Again this year, the City Manager is inviting residents to weigh in on the upcoming budget. That money is tight is scarcely new; services and programs are likely to be trimmed, and residents can expect an increase in the City’s portion of the property tax and can anticipate, this year or next, an increase in the water rate.
What makes the budgeting process so difficult year after year is that the low-hanging fruit has long been picked. We are cutting at the bone, and this is painful both for the decision-makers and for those who must live with these cuts. Regrettably, stressful times like these can be Petri dishes of distrust, suspicion and accusation. Residents may wonder why some programs are spared, some created and others cut. And such questions are reasonable, even if some may feel that they are asked stridently or persistently.
City officials may wonder conversly, why their messages are not being heard.
This has happened in past years and is likely to happen again this year. It is the nature of activism. It is the nature of Evanston.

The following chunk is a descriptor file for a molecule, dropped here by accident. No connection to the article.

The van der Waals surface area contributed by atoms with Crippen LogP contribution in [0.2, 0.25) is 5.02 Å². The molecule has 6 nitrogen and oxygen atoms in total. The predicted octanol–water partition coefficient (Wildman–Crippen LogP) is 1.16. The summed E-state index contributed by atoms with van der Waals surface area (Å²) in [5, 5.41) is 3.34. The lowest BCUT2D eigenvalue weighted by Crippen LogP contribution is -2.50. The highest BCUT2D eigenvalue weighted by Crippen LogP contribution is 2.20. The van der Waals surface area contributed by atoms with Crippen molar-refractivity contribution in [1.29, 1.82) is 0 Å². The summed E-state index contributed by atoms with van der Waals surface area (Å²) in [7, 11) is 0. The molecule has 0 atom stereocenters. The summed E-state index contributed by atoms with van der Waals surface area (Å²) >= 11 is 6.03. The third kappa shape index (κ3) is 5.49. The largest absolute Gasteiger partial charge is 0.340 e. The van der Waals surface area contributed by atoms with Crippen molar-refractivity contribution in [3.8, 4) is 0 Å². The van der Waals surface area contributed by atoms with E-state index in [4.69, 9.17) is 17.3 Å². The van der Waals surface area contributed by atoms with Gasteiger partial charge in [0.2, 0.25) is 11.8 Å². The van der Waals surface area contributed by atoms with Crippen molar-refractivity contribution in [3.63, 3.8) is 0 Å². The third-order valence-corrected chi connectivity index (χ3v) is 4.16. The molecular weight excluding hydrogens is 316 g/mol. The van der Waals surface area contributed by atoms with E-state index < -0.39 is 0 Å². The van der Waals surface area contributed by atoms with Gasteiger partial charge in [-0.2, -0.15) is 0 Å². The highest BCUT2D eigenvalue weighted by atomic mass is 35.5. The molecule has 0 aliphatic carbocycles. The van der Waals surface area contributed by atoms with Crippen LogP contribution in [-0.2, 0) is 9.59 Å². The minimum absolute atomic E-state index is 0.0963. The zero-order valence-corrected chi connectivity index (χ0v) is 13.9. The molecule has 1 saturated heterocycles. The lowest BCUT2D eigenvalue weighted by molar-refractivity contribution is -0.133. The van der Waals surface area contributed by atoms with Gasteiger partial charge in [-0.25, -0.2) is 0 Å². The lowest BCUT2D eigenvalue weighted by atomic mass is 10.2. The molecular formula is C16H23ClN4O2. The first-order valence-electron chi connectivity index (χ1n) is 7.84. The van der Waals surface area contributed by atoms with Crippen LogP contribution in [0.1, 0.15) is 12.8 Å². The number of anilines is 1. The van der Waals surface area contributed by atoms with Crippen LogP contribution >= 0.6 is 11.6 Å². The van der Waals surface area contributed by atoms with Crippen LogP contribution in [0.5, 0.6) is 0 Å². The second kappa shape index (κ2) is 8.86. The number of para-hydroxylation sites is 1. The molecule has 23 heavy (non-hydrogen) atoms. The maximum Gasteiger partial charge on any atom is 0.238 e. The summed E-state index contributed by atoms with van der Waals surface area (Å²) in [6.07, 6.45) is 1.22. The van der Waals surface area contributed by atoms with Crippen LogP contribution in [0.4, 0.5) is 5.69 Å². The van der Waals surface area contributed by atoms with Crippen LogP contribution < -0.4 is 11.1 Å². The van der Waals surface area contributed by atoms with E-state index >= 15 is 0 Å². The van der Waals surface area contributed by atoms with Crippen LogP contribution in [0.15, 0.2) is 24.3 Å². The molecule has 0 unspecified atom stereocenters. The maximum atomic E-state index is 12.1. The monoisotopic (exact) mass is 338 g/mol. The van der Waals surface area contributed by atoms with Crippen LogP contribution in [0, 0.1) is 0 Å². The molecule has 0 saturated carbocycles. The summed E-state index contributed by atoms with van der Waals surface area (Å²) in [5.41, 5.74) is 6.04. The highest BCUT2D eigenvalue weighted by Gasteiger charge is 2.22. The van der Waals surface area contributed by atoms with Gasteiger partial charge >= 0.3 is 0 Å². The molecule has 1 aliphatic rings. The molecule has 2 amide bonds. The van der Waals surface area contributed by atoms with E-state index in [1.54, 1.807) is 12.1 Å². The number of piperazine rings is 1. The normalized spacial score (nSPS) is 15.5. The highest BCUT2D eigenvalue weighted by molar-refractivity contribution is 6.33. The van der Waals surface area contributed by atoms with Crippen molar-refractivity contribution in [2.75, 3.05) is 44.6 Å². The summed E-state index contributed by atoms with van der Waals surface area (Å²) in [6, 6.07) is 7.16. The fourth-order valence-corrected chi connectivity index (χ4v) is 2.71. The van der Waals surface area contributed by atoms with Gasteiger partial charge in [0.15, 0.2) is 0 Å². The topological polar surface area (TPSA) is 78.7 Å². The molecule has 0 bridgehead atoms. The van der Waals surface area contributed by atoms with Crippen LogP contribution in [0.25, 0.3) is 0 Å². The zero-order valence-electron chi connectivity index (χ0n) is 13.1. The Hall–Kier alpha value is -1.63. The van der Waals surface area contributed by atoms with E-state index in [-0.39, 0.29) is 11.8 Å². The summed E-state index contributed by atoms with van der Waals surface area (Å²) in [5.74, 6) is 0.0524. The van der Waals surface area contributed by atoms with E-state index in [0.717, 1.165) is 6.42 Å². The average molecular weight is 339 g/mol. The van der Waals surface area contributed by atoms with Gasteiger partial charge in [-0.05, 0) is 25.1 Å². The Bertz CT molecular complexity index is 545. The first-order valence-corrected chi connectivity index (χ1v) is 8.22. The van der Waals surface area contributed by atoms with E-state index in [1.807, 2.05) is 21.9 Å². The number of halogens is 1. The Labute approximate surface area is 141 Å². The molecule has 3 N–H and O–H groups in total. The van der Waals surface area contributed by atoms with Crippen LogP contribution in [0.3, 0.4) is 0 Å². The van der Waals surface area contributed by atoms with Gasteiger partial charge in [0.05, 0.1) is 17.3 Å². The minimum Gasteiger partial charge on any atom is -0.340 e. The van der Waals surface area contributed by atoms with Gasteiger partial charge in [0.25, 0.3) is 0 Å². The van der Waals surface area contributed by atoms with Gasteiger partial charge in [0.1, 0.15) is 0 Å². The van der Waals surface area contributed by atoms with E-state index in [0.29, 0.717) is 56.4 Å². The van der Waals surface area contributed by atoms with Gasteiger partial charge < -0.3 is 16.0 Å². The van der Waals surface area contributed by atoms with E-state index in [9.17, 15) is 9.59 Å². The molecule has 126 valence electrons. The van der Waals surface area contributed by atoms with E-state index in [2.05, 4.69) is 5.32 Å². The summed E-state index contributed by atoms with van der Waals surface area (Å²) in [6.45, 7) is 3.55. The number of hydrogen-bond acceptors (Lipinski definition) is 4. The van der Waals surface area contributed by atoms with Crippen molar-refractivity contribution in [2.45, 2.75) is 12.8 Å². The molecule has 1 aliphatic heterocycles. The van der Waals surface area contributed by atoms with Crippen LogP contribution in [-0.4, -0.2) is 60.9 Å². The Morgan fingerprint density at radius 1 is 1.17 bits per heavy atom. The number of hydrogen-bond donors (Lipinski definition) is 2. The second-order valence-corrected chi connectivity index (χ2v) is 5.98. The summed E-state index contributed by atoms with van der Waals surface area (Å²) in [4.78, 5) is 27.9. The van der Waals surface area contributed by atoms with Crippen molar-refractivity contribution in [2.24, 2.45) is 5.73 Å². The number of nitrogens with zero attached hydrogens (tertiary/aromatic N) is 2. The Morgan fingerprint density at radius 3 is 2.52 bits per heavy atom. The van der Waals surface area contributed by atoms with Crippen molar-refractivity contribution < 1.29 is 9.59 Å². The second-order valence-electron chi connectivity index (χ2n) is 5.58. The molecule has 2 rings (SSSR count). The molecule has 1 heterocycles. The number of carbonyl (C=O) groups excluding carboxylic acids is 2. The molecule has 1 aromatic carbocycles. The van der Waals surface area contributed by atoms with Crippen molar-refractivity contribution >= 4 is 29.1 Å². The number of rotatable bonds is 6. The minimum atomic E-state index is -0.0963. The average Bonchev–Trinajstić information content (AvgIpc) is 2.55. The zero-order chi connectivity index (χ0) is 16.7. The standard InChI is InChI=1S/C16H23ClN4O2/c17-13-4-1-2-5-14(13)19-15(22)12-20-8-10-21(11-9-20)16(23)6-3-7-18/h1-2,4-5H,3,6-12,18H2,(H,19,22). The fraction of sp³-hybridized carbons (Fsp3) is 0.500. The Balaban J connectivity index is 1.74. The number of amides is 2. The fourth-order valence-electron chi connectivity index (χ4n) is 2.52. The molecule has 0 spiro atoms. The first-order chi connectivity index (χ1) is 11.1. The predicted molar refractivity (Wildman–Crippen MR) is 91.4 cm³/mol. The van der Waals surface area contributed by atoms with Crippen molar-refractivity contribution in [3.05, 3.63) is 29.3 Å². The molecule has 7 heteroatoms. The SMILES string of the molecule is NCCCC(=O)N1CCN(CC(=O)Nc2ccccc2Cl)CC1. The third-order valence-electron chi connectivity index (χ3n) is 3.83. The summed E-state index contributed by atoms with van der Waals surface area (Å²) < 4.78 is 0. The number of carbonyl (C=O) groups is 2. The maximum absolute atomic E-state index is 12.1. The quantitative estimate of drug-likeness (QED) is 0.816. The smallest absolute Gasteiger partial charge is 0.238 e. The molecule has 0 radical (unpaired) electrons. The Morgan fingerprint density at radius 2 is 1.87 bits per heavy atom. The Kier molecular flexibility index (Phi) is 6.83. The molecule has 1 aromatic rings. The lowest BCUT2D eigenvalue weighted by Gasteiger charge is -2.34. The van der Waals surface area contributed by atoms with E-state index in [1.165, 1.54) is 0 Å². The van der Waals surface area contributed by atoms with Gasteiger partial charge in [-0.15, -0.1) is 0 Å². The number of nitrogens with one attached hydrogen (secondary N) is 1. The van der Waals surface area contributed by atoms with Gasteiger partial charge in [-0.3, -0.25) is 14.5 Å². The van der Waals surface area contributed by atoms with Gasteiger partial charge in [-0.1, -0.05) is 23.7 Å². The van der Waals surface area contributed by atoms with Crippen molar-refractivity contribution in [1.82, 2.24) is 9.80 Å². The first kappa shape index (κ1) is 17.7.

The push-and-pull of participatory democracy is likely to be in panoply in the coming weeks.
We applaud this, and we encourage residents, as they present their wishes and concerns, to voice them in way that push the dialogue forward.
It is easy to say, “don’t cut this,” but with a little more reflections, “don’t cut” might become “let’s replace,” or “let’s consolidate,” or, at worst, “let’s defer.”
After residents’ participation, representative democracy takes over. Our elected representatives will make the decisions they believe to be best for the entire community.
This two-part process requires mutual trust. Residents will have to trust the City official, both elected and appointed, will listen to them. And the Mayor, the City Manager, the aldermen and City staff must make intentional and visible efforts, collectively and individually, to earn that trust.